Larger builders, fewer homes
In his latest paper, “Fewer Players, Fewer Homes: Concentration and the New Dynamics of Housing Supply,” Quintero highlights some notable statistics to illustrate the growth in the concentration of large builders.
In Annapolis, Maryland, for example, the Craftmark Group was responsible for 3 percent of new units between 2005 and 2007 but 43 percent of new units between 2014 and 2016. In Centreville, Virginia, Technical Olympic built 47 percent of all new housing units between 2005 and 2016. By 2016, Quintero notes, two or fewer firms produced 90 percent of new housing in the most concentrated quartile across all American housing markets.
The downside of such concentration for homebuyers? “It’s not always in the best interest of large, oligopolistic builders to construct more units,” says Quintero.
When many different firms are competing to build, he explains, they tend to build early “to preempt their competitors.” Conversely, in a more concentrated market, builders can time their housing production to maximize their profits without fear of being pre-empted.
“This lowers production volumes and increases price volatility as firms with market power can opt to build when demand growth is strongest and charge prices higher above their nominal cost of production,” he notes in his paper.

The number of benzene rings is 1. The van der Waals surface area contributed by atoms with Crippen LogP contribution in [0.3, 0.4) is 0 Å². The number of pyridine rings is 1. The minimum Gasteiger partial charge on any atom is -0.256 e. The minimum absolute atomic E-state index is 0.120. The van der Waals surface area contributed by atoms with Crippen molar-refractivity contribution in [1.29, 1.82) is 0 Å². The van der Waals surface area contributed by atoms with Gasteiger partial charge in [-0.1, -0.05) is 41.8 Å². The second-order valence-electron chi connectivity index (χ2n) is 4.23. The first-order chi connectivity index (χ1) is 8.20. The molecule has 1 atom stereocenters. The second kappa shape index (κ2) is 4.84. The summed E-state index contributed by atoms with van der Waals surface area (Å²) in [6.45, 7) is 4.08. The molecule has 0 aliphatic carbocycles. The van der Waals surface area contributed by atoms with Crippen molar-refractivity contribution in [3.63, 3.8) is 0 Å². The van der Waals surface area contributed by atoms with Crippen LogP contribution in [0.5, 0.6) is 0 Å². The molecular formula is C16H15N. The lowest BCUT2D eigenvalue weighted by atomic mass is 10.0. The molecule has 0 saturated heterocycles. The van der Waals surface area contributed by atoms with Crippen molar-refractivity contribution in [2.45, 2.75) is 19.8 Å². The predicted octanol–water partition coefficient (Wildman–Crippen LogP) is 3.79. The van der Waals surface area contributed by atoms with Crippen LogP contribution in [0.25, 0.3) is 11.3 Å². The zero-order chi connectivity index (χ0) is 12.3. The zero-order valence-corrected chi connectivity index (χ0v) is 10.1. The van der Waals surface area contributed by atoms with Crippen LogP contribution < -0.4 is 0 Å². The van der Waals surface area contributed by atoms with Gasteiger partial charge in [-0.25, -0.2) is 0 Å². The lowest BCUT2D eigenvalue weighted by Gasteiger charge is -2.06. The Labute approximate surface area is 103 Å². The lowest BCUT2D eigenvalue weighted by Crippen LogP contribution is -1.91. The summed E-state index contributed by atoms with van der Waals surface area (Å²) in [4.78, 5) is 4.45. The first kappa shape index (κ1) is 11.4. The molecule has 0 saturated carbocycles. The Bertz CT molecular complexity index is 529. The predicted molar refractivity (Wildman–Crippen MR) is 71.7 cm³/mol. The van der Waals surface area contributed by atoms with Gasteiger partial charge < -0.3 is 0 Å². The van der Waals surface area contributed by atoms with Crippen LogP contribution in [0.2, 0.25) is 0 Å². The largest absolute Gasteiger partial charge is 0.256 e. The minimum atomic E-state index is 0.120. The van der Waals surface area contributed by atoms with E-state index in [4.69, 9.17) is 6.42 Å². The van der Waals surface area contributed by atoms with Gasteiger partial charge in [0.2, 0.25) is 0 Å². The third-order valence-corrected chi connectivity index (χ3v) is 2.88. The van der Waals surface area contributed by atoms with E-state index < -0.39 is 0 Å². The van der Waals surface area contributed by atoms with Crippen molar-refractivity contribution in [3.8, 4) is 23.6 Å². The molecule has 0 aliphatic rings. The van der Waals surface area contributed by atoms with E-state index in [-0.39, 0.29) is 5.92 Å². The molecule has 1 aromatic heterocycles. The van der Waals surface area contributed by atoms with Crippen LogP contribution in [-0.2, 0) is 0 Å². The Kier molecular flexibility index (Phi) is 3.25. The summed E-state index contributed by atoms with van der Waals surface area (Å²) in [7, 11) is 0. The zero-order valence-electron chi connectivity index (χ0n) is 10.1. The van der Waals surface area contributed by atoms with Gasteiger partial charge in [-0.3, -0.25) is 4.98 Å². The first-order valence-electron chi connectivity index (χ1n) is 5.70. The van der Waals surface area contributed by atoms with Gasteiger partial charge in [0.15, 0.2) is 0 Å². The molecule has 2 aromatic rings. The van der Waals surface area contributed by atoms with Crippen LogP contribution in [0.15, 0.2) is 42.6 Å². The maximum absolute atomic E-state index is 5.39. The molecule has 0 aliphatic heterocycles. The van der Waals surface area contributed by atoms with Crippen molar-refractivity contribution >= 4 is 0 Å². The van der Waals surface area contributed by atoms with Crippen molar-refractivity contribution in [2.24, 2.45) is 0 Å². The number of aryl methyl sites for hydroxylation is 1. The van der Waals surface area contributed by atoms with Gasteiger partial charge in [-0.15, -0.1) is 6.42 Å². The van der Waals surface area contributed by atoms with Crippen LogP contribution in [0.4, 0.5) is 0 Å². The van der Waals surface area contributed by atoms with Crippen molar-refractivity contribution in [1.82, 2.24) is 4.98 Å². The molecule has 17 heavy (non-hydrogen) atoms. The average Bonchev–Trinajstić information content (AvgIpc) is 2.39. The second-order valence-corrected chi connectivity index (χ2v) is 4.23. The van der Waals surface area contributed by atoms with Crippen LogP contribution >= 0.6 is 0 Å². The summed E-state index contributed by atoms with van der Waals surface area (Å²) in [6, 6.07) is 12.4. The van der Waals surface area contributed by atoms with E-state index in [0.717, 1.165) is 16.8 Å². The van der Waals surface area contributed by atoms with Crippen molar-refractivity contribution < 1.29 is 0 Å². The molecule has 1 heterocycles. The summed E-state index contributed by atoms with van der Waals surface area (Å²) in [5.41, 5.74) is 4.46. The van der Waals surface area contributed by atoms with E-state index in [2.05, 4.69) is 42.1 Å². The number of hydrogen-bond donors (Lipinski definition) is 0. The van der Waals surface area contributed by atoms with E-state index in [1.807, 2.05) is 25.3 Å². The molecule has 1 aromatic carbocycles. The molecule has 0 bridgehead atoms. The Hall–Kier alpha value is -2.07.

To conduct his study, Quintero tapped into a novel data set on residential construction—covering housing regions across the East Coast and in Georgia—and ran the data through IV regression analysis. This dataset is unique, he explains, because it goes beyond housing sold in the market and looks also into production pipelines.
“Through this analysis, we were able to measure the causal effect of the rising concentration of builders,” he says, “showing that it has led to lower production volume, fewer units in the production pipeline, and greater unit price volatility.”